EMDR (Eye Movement Desensitization and Reprocessing) is a therapeutic technique that has proven effective in treating a wide range of issues, including PTSD (Post-traumatic Stress Disorder), panic attacks, phobias, dissociative disorders, depression, alcoholism and addictions, and low self-esteem, among others. It helps clients to process both “big T” traumas (caused by such events as war experiences, assaults, and car accidents) and “little t” traumas (caused by anything that takes away from a client’s positive self-image, such as emotional abuse and neglect). Many controlled research studies have proven that it is effective in treating trauma, often in a much shorter period of time than traditional talk therapy.
When someone has a traumatic experience, the memory of that experience is stored improperly in the brain so that, emotionally, it feels like it is still going on. EMDR treatment enables the brain to reprocess the memory so that it is put in its proper context. The client still remembers the incident, but it no longer has the emotional charge it once did. After EMDR reprocessing, the client’s brain fully understands that the memory is in the past; essentially, the memory is put in its file folder in its proper place in the client’s mental filing cabinet.
It is thought that EMDR works like REM (rapid eye movement) sleep in helping people to process distressing memories. It draws on the client’s own capacity for healing. When you get a cut, you don’t need to tell your body how to heal the cut. If there’s dirt in the wound, though, you need to clean it out so that your body can heal itself. EMDR cleans out the wound so your brain is free to heal itself.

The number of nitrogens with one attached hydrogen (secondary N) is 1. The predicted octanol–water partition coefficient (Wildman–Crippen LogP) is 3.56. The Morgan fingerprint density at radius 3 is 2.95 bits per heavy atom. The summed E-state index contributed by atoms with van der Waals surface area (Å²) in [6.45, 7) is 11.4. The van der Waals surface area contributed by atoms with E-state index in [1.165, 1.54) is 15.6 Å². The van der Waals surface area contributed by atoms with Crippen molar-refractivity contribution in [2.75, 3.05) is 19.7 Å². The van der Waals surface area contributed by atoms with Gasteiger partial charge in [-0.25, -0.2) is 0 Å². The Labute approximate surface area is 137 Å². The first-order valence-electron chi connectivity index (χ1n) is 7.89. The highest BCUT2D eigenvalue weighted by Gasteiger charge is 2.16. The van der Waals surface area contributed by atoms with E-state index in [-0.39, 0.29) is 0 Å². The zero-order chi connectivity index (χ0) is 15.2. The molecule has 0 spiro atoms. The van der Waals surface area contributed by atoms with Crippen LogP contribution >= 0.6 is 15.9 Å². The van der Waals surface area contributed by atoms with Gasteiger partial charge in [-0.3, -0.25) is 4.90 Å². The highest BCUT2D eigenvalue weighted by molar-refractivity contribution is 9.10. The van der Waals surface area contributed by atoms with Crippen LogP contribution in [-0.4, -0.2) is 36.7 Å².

While some of my clients come to me for help with “big T” traumas, all of my clients have suffered “little t” traumas. A lifetime of “little t” traumas shapes a person’s understanding of herself and her place in the world.
Many people, through talk therapy or other means, have learned (intellectually, at least) that many of their negative thoughts about themselves are wrong. The problem is that while they might know that those negative thoughts are wrong, they don’t, deep down, truly believe that they are.
EMDR can help you to heal from traumatic experiences. It can help you to connect the dots so that you actually believe all of those positive things you try to tell yourself.
Many of my clients have also benefited from a preverbal EMDR protocol that I use to help heal traumas that happened before the client was able to form conscious memories. That is not something that talk therapy alone is capable of healing.
This may sound too good to be true, but it isn’t. It’s not a magic wand that provides an instant fix. It’s hard work. If you ask my clients, though, they’ll tell you that it’s hard work that is absolutely worth doing!
The original method of doing EMDR, still used by many therapists, involves the therapist moving two fingers back and forth, with the client following the fingers with their eyes. Other forms of back-and-forth motion between one side of the body and the other can work, too, though.
I use one of several methods, depending upon the client and the situation:
- a lightbar. The client follows a light from side to side with their eyes, much as they would follow the therapist’s fingers.
- pulsers (which my clients and I affectionately call “buzzies”), one held in each hand. The pulsers vibrate alternately, which creates the back and forth motion required for EMDR.
- The lightbar and pulsers can be used simultaneously.
- In online sessions, I can have a client use their hands to tap alternately on their knees, with duration and tempo set by me using a metronome. There is also software we can use for the visual version of EMDR.
I am an EMDRIA-certified EMDR therapist. If you’re interested in EMDR therapy, please call me at
410-888-0590 or email me at firstname.lastname@example.org.